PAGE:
Who was Bobby Fischer?
Robert James Fischer was mostly known as Bobby Fischer and was without a doubt one of the most geniuses chess has come across. He was born in the United States in 1943, Fischer’s footprint was set to leave a mark.
Nowadays, one can find compelling evidence that his biological father was Paul Nememyi – a physicist and child math prodigy, who published a textbook on mechanics that was later studied by German undergrads, making significant contributions to his fields of study.
He, also, had mental health issues. However, it didn’t take a genius to notice the similarities between the two.
Bobby first learnt to play chess at the age of 6. His mother, Regina Pustan, was probably a genius as well – reportedly speaking 7-8 languages, the doctor and activist showed great intellect from a young age.
However, at age 14, he became the US champion, the youngest to ever achieve that status, and by the age of 15, he cemented himself as the greatest chess prodigy by becoming the youngest chess grandmaster in chess history.
It was therefore time for him to test his skills against the great grandmasters of the former USSR.
Bobby Fischer’s IQ
At the age of 16, in Moscow, Bobby famously demanded to play the then current world chess champion Mikhail Botvinnik, though his request was denied. He later referred to them as “Russian pigs”, stating he didn’t like Russian hospitality and the people themselves. This belief had its roots on pre-agreed draws between Russian players looking to muffle Fischer’s ascendance in tournaments, which didn’t go well with the young prodigy.
He was also granted a scholarship due to his chess talent and “astronomically high IQ” – Bobby reportedly took an IQ test at 15, scoring 180 points.
By the time he was 19, he gave an interview in which he stated:
“All women are weak. They’re stupid compared to men. They shouldn’t play chess, you know. They lose every single game against a man. There isn’t a woman player in the world I can’t give knight-odds to and still beat.”
Granted, Judit Polgar was not alive yet.
US Chess Championships
Back to his chess prowess, during the 1963-1964 year, at age 20, Bobby scored the only perfect score in a US Championship – winning 11 out of the 11 rounds.
In fact, from 1966 onwards, Fischer would win every single match or tournament he completed for the rest of his life. During those years, he’d also write articles and give chess lectures all around the world.
In the 1966/1967 US championship, which he had won consecutively since his 14th birthday, he was qualified for the next world championship cycle.
However, things took an unexpected turn as tournament organizers failed to change the tournament schedule to accommodate Fischer’s religious constraints, which didn’t allow him to play on the 7th day Sabbath – therefore forfeiting two games in protest and later withdrawing, eliminating himself from the 1969 world chess championship.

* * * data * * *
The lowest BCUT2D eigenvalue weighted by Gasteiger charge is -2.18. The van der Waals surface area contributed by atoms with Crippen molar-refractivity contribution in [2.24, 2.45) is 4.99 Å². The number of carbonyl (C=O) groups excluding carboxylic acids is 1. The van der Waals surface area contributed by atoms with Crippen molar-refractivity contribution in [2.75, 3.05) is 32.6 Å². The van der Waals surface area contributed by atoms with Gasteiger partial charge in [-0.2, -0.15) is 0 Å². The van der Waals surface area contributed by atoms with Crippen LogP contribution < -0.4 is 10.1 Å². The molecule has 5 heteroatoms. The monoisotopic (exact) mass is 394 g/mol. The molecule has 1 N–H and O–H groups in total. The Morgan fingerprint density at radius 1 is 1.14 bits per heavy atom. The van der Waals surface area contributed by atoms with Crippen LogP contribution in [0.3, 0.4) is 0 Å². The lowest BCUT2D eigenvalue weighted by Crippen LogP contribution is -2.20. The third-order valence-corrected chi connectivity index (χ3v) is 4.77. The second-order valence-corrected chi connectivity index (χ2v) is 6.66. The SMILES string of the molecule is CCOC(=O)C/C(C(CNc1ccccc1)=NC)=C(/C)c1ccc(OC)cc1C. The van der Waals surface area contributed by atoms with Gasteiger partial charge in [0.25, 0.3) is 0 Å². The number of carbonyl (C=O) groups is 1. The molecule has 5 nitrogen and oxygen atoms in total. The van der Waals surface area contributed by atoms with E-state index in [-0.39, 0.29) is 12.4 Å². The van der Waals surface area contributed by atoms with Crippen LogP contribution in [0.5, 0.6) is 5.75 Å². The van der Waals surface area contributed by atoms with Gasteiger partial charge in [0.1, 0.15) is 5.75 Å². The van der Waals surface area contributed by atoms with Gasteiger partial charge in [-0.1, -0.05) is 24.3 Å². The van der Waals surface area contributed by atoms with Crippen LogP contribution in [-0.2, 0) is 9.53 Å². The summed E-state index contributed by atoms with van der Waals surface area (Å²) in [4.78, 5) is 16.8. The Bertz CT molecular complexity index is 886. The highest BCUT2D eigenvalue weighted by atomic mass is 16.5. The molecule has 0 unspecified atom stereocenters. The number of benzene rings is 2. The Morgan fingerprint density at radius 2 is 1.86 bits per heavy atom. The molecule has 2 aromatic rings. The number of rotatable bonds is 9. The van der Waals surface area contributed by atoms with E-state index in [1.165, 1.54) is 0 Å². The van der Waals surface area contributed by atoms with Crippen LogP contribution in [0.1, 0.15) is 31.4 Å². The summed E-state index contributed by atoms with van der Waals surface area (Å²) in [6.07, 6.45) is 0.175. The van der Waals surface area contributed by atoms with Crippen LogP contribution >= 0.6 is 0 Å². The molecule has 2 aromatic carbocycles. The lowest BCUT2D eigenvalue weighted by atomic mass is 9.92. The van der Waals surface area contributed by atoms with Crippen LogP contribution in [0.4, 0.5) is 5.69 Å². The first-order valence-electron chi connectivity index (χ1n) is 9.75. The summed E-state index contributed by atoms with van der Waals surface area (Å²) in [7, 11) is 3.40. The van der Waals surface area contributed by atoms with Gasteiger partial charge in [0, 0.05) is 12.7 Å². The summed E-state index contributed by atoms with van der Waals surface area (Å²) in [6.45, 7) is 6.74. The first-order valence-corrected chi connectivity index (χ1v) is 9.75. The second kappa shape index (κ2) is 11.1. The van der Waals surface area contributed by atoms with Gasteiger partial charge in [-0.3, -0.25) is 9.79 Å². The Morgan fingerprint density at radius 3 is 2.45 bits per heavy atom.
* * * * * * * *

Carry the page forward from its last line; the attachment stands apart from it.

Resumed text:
He was leading the tournament scoring 8½ out of 10 prior to his elimination.
Such situations were common to the chess genius who would often make tournament organizers abide to his requests, no matter how specific they were. When rejected, he would negotiate terms and, if he felt necessary, withdraw from the tournament.
The problem with that was the fact that Fischer’s demands were growing in size, making him sit out of the 1969 US championship due to disagreements on the tournament’s format and prize fund.
World Chess Champion!
Prior to the start of the 1972 world championship, Fischer demanded a $250,000 prize, which was unheard of – equivalent to $1,500,000 in today’s currency. But even that wasn’t enough.
He demanded the first rows of chairs removed, a new chessboard and that the organizers changed the venue’s lighting – a request which was complied.
But after the first game in which Fischer, in an equal endgame, unnecessarily sacrificed his bishop in a position, he ended up losing, he was quick blaming the cameras saying he could hear them.
The late Years and Death
Years later, after the 9.11 attacks, Fischer stated that the US got what it deserved because “what comes around, goes around, even to the US”. Fischer was then arrested in Japan for travelling with a revoked US passport and, in 2008, he died from renal failure.
He died at 64 years old– the number of squares on a chessboard.
Mashrur Koushik from softwarechess.com